Hollywood Restaurants

Restaurant neighborhood
Baroo (Closed)
5706 Santa Monica Blvd., Hollywood
Next time you drive past one of Los Angeles’s many, often tumbledown, strip malls, look closely. Nestled between the laundromat and the questionable massage parlor might be one of the city’s best restaurants. Petit Trois, Sushi Gen, Jitlada...all in strip malls. Baroo is no different, and for chef Kwang Uh—a Noma alum—the choice of location is deliberate. Affordable rent means more research trips abroad for fresh ideas and new ingredients. The dishes at Baroo are hard to describe: experimental, deeply savory, and Asian-inflected. Pickles take center stage to the point that the only decoration in the otherwise sparse space is jar upon jar of Uh’s fermentation projects. Surrender and roll with the chef’s recommendations, although we’re partial to the Amira basmati rice, coated in a ton of herbs, coconut, dried shrimp, and pickled things. Most of the menu is vegan, it’s all under fifteen dollars, and the house-made kombucha is essential.
Beachwood Café
2695 N. Beachwood Dr., Hollywood
The cornerstone of the one-street commercial area in adorable, historic Beachwood Canyon, Beachwood Café is still one of LA’s best-kept secrets. The eclectic décor has a distinctively ‘60s vibe that makes you nostalgic for the city’s early years, when development in the canyon really started to explode. The restaurant serves classic American/Californian food that’s heavy on vegetables and vegetarian options—that said, the meatball sub and pulled pork sandwiches are flat out great.
Mud Hen Tavern (Closed)
724 N. Highland Ave., Hollywood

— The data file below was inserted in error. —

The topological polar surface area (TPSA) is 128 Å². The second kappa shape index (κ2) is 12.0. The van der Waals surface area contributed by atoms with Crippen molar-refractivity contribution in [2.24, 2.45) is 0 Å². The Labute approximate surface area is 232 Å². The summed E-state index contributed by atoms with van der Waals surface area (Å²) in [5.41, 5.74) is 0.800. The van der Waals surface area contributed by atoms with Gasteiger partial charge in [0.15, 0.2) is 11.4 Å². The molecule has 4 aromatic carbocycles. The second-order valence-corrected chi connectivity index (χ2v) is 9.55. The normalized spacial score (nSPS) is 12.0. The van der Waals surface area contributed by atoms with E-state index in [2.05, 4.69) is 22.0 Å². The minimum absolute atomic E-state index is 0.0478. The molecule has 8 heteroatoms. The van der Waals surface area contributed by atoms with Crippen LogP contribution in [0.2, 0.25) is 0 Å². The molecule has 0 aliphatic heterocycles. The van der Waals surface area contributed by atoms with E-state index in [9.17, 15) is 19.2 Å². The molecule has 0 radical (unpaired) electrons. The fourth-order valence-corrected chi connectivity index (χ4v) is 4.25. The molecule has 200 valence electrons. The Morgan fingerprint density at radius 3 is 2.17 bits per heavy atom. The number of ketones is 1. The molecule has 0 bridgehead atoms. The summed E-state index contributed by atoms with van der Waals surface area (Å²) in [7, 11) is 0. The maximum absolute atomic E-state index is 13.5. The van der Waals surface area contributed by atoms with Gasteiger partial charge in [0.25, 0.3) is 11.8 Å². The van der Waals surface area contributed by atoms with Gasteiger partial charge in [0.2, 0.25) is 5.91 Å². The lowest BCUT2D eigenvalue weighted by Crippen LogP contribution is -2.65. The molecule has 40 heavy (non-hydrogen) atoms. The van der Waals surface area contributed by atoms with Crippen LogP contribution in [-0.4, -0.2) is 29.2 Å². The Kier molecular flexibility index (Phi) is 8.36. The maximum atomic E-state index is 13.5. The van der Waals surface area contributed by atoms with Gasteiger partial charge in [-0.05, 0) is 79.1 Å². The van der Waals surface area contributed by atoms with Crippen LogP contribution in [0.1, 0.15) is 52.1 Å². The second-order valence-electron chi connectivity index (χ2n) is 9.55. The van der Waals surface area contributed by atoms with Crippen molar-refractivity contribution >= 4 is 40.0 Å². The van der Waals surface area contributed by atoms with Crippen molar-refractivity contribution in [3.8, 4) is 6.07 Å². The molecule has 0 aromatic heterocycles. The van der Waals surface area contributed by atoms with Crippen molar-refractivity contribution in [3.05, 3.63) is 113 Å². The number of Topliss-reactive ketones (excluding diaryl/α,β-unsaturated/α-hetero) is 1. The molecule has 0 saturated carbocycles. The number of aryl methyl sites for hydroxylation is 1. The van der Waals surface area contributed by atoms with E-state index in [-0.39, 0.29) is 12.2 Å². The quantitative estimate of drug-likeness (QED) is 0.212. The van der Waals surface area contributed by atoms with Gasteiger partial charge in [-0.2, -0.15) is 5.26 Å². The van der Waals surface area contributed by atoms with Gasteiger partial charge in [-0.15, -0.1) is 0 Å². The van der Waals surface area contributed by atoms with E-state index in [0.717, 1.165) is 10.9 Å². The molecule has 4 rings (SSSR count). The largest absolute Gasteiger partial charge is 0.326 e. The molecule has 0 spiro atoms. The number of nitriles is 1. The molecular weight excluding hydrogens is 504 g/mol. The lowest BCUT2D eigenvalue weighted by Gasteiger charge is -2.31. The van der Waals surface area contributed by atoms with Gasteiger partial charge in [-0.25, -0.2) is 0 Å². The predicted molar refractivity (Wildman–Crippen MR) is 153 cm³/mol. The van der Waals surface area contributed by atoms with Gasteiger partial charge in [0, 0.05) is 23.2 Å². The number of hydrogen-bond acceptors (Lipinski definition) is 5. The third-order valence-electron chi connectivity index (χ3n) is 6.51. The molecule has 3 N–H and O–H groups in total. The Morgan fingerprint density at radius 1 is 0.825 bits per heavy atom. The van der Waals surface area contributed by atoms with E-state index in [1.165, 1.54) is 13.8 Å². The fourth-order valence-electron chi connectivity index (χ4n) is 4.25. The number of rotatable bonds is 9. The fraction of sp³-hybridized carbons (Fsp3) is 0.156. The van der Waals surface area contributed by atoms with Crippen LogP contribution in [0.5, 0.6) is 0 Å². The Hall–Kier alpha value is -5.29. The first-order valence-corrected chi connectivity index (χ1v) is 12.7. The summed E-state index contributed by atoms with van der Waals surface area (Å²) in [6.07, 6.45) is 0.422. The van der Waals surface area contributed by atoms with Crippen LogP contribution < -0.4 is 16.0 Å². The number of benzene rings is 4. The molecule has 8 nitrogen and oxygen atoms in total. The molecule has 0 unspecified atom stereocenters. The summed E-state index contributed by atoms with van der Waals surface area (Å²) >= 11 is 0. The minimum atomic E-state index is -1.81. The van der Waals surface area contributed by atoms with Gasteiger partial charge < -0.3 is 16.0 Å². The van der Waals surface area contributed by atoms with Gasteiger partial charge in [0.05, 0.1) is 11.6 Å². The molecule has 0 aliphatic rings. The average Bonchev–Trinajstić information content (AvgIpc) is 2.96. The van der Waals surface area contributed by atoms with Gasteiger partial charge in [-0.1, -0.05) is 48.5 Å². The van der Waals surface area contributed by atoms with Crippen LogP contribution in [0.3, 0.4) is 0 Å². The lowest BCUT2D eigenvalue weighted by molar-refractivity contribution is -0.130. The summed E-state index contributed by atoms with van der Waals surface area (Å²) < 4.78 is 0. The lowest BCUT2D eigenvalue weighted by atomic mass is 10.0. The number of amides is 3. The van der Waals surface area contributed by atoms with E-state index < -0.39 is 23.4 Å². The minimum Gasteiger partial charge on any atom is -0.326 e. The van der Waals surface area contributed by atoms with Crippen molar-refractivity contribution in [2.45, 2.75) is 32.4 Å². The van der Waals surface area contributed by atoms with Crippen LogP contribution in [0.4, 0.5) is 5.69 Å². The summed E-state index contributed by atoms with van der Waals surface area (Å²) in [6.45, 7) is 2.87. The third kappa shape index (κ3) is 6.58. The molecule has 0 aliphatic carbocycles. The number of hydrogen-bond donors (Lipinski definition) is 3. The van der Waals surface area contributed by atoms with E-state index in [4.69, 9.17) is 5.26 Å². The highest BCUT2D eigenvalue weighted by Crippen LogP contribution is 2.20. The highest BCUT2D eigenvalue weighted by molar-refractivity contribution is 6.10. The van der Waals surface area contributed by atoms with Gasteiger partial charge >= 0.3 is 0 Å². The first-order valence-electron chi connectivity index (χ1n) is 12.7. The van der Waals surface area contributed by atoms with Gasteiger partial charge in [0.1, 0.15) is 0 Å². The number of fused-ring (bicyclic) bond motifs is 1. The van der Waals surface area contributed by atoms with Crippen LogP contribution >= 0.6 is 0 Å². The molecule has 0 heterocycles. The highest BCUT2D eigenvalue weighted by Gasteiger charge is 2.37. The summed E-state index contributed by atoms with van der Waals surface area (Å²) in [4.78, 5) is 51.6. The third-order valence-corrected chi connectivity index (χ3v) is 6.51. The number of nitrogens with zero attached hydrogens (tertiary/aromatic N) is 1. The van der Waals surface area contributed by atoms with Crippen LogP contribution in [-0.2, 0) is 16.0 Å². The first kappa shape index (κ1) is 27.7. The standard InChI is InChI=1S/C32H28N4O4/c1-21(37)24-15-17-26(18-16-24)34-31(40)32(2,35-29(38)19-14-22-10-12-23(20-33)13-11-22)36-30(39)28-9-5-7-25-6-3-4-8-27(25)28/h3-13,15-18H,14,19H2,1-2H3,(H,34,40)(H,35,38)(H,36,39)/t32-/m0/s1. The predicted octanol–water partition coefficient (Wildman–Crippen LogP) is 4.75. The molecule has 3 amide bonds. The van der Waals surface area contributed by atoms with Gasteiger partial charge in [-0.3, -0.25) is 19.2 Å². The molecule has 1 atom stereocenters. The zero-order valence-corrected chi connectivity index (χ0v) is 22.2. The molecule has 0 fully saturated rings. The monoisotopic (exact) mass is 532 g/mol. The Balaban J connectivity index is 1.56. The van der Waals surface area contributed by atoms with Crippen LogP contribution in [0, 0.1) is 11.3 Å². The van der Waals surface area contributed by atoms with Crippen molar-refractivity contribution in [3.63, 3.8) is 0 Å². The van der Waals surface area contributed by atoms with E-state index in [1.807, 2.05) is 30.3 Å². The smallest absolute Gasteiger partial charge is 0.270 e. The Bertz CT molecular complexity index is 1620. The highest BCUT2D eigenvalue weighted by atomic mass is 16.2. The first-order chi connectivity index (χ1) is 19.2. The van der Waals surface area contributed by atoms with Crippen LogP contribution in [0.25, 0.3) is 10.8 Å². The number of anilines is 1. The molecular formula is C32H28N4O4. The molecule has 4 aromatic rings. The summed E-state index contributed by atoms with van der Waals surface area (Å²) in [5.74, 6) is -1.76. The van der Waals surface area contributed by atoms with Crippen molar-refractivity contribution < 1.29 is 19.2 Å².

Susan Feniger opened Mud Hen Tavern in the space previously occupied by her popular restaurant, Street. The menu reads over-the-top and all-over-the-place, but it's actually exciting, innovative, and comes together as a great meal. The chicken & waffle croquettes with bacon and spicy maple syrup is a great example: The spice kicks up the maple syrup, which, glazed on crispy chicken meatballs, makes for an insanely delicious small plate. Everything else we tried was equally good, from the tuna ceviche with toasted corn to the vegetarian tostada (the walnut 'chorizo' on this is delicious, deceiving, and brilliant). It's mobbed here on weekend nights, with loud, upbeat music (Eye of the Tiger was blasting during dessert), and the vibe is definitely more pre-game than date.
Nong La
145 N. La Brea Blvd., Hollywood
Considering Nong La’s immense popularity, it’s easy to forget that it’s actually a small, family-run operation. It started with brother-and-sister duo, Elaine and Victor Phuong, and their mom Khanh Phan, who sourced family recipes and adapted them into a perfect menu of Vietnamese banh mi, egg-topped fried rice, and a light, flavorful pho that you can customize to your liking. The new La Brea location is just a smidge fancier than the Sawtelle original but the menu is for the most part identical. Tip: Treat yourself to a glass of the homemade passion fruit iced tea—it’s delicious and just sweet enough to constitute as dessert. The original location is on the West Side.
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